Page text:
While this woman came to the well with her own set of expectations for what life had to offer her, as she came to the well in the ordinary existence of her days, she came with only one purpose in mind. She thought she would draw water that day from the cistern at the base of the well. It would meet her physical needs. She would perform a chore that was expected of her.
But her encounter with Jesus is life-changing not only for her but for those whom she invites into the story. Her encounter with Jesus leads her to running, bubbling, life-giving, Spirit-filled water, water that is eternal, water that doesn’t dry up, water that overflows the cups we hold, water that cannot be contained, water that washes away sin and infuses us with God’s own life. With his words, Jesus transforms this woman of no account into a seeker who is suddenly thirsty for the life-saving word that he can give her. And he transforms her into a disciple – one who tells the story and invites others to hear it for themselves.
As he so often does, Jesus confounds expectations and dashes the status quo to smithereens – “the way things always are” or “have been” applies no longer. This woman of no account, this person of no status, this creature of no authority, is not only accepted but beloved; not only worthy but treasured. With the words “I am He,” Jesus identifies himself as the source of the living water she now seeks. The treasure offered here is the same treasure that is offered to all the world by this God who is determined to save us, determined to give us everything, determined to go to the cross in order to become for us the life-giving stream of life that never ends.
This story intersects our lives at the baptismal font. It beckons to us from the table. It leaps off the pages of scripture and invites us to be transformed as well. It invites our participation. It confers on us the status of God’s beloved, the ones who are washed in the waters of baptism and given equal status with this Samaritan woman, and with Nicodemus, and with those who have believed in Jesus and his claim, “I am he.”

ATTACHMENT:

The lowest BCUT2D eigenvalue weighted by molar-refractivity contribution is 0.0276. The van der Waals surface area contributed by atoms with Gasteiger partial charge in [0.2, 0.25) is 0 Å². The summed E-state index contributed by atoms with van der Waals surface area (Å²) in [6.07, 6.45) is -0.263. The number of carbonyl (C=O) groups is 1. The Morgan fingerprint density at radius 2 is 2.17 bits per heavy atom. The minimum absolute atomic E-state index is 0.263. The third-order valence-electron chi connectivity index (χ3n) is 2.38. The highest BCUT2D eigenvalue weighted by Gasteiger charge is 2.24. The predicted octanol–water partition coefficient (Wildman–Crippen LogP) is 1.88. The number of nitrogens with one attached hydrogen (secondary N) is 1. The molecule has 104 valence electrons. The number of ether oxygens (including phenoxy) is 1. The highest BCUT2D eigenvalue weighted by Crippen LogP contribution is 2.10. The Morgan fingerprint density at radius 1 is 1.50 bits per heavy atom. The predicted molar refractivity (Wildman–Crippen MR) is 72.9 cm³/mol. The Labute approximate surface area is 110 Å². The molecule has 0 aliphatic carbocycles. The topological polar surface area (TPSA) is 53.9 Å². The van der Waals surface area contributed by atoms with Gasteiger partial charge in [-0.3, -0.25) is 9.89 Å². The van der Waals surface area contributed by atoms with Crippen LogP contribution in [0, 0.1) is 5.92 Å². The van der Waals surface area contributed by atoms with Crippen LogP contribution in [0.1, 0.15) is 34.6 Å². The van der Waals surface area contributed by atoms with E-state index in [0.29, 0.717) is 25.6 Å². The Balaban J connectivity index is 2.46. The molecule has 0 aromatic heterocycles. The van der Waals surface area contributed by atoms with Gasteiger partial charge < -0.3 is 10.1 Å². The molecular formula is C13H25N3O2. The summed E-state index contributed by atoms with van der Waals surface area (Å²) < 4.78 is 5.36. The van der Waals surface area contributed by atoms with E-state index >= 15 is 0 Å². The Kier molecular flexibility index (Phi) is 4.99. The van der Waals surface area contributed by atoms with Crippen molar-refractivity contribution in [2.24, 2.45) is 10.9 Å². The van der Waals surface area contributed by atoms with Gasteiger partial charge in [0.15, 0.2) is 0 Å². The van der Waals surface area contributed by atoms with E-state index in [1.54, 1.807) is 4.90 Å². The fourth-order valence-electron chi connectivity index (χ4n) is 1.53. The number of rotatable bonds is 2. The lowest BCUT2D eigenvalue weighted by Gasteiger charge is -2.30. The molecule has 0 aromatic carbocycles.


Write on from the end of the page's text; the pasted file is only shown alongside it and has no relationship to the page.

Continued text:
This story and the promise of living water is for each and every person. If you have ever considered yourself unworthy, or been told that you are, this living water is for you. If you have been disappointed by life, betrayed by someone you trusted, felt less than worthy of love in any way, let the waters of from Jesus’ spring quench your thirst. If you have doubted, disbelieved, been bound by confusion or lack of faith, know that Christ holds this promise and this eternal gift for you.
This woman who had nothing – and everything – to lose – shared with others the good news of this life-giving words, this saving water, this promise of new life for all who come to drink. What are we then to do? We can do as this woman did.
The first thing the woman did was to tell her friends what her experience was. She didn’t try to convince them. She didn’t proselytize, she simply shared her story. She testified to what she had seen, what she had heard, how she had been loved, what that felt like. And others came. Samaritans, who had no affinity for a Jew let alone a rabbi, came to hear for themselves the life-saving word of God. In so doing they came to believe.
Each one of us is here because there is something in this unbelievable, counter-cultural, transformational story that has grabbed us. There is something about this Jesus of Nazareth that beckons to us. There is something that happened because of our baptism or something that is leading us to the font that we can’t even explain, but we know it is something worth clinging to and therefore it is something worth sharing with others. You don’t have to convince anyone of anything. Nor do you have to understand it. Simply testify to those you know that this word of God, this baptism and this meal mean something to you, make a difference in your life, and you need to share it with others. God will do the rest.
Like the Samaritans who came and asked Jesus to stay, who heard his word and were touched by his spirit, those we invite to this place will be transformed not by anything that we have done, but by everything that God has done through Jesus Christ.